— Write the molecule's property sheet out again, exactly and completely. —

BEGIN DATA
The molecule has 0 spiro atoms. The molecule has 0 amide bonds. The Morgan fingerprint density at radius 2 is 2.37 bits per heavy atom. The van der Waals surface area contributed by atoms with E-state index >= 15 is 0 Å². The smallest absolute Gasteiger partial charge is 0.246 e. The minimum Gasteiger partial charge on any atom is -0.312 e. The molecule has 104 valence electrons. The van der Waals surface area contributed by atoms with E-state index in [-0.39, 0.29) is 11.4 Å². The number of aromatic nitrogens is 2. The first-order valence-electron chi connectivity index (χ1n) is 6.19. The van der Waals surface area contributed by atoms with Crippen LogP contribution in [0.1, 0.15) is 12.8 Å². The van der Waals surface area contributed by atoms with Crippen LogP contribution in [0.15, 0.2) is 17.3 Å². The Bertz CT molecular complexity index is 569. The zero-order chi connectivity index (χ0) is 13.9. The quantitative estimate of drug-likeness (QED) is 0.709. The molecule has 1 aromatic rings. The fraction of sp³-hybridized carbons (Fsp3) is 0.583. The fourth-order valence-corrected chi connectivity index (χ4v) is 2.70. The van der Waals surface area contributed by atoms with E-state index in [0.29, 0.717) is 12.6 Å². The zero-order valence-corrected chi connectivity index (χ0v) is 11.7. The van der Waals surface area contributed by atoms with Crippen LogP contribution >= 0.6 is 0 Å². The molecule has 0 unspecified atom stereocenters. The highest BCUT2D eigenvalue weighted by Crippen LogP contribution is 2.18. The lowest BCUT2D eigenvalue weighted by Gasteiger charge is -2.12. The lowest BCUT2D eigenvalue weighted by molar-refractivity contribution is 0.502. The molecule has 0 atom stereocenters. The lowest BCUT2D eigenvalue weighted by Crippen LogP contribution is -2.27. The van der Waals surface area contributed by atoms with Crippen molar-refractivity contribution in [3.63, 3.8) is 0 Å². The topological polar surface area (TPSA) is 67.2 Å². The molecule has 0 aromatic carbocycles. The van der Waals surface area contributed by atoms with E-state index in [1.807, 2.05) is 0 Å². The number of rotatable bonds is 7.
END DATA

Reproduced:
The molecule has 0 spiro atoms. The molecule has 0 amide bonds. The Morgan fingerprint density at radius 2 is 2.37 bits per heavy atom. The van der Waals surface area contributed by atoms with E-state index >= 15 is 0 Å². The smallest absolute Gasteiger partial charge is 0.246 e. The minimum Gasteiger partial charge on any atom is -0.312 e. The molecule has 104 valence electrons. The van der Waals surface area contributed by atoms with E-state index in [-0.39, 0.29) is 11.4 Å². The number of aromatic nitrogens is 2. The first-order valence-electron chi connectivity index (χ1n) is 6.19. The van der Waals surface area contributed by atoms with Crippen LogP contribution in [0.1, 0.15) is 12.8 Å². The van der Waals surface area contributed by atoms with Crippen LogP contribution in [0.15, 0.2) is 17.3 Å². The Bertz CT molecular complexity index is 569. The zero-order chi connectivity index (χ0) is 13.9. The quantitative estimate of drug-likeness (QED) is 0.709. The molecule has 1 aromatic rings. The fraction of sp³-hybridized carbons (Fsp3) is 0.583. The fourth-order valence-corrected chi connectivity index (χ4v) is 2.70. The van der Waals surface area contributed by atoms with E-state index in [0.29, 0.717) is 12.6 Å². The zero-order valence-corrected chi connectivity index (χ0v) is 11.7. The van der Waals surface area contributed by atoms with Crippen LogP contribution >= 0.6 is 0 Å². The molecule has 0 unspecified atom stereocenters. The highest BCUT2D eigenvalue weighted by Crippen LogP contribution is 2.18. The lowest BCUT2D eigenvalue weighted by Gasteiger charge is -2.12. The lowest BCUT2D eigenvalue weighted by molar-refractivity contribution is 0.502. The molecule has 0 atom stereocenters. The lowest BCUT2D eigenvalue weighted by Crippen LogP contribution is -2.27. The van der Waals surface area contributed by atoms with Crippen molar-refractivity contribution in [3.63, 3.8) is 0 Å². The topological polar surface area (TPSA) is 67.2 Å². The molecule has 0 aromatic carbocycles. The van der Waals surface area contributed by atoms with E-state index in [1.807, 2.05) is 0 Å². The number of rotatable bonds is 7.